Abstract

We present a theoretical analysis, systematic simulation, and experimental measurements for the phase noise, timing jitter, and frequency stability in the frequency distribution of millimeter waves over distant optical fiber links. The conception that the dissemination of a higher frequency reference instead of a lower one can achieve a better frequency stability is discussed and verified. We find that the system’s noise floor, including thermal noise, shot noise, and any other noise from electronic components, is considered to be a fundamental limitation for a frequency reference transmission system. Benefiting from the high-precision time delay variation discrimination and accurate locking control operation, a highly stabilized reference is distributed to a remote end over a 60 km spooled fiber, achieving a frequency stability of 4×10−17 at an average time 1000 s, corresponding to 23 fs of RMS timing jitter (0.01 Hz–1 MHz).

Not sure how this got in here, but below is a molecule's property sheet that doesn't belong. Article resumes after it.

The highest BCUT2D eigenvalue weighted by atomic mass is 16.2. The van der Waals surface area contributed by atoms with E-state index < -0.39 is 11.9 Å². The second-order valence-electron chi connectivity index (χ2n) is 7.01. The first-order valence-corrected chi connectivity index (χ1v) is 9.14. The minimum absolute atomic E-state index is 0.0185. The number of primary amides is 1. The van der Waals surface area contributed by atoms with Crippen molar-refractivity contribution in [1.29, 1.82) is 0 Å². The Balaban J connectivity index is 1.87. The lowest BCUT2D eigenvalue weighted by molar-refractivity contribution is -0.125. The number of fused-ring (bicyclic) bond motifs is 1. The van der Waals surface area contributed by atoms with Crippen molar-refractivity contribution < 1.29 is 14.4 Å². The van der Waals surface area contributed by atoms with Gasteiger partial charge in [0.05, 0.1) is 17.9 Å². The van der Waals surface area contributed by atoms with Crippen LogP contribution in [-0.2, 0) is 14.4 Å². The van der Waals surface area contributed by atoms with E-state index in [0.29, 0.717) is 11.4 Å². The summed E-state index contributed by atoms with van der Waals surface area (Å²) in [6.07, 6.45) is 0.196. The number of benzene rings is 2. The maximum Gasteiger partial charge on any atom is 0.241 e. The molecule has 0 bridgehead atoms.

© 2016 Chinese Laser Press

PDF Article

References

You do not have subscription access to this journal. Citation lists with outbound citation links are available to subscribers only. You may subscribe either as an OSA member, or as an authorized user of your institution.

Contact your librarian or system administrator
or
Login to access OSA Member Subscription

Cited By

You do not have subscription access to this journal. Cited by links are available to subscribers only. You may subscribe either as an OSA member, or as an authorized user of your institution.

Contact your librarian or system administrator
or
Login to access OSA Member Subscription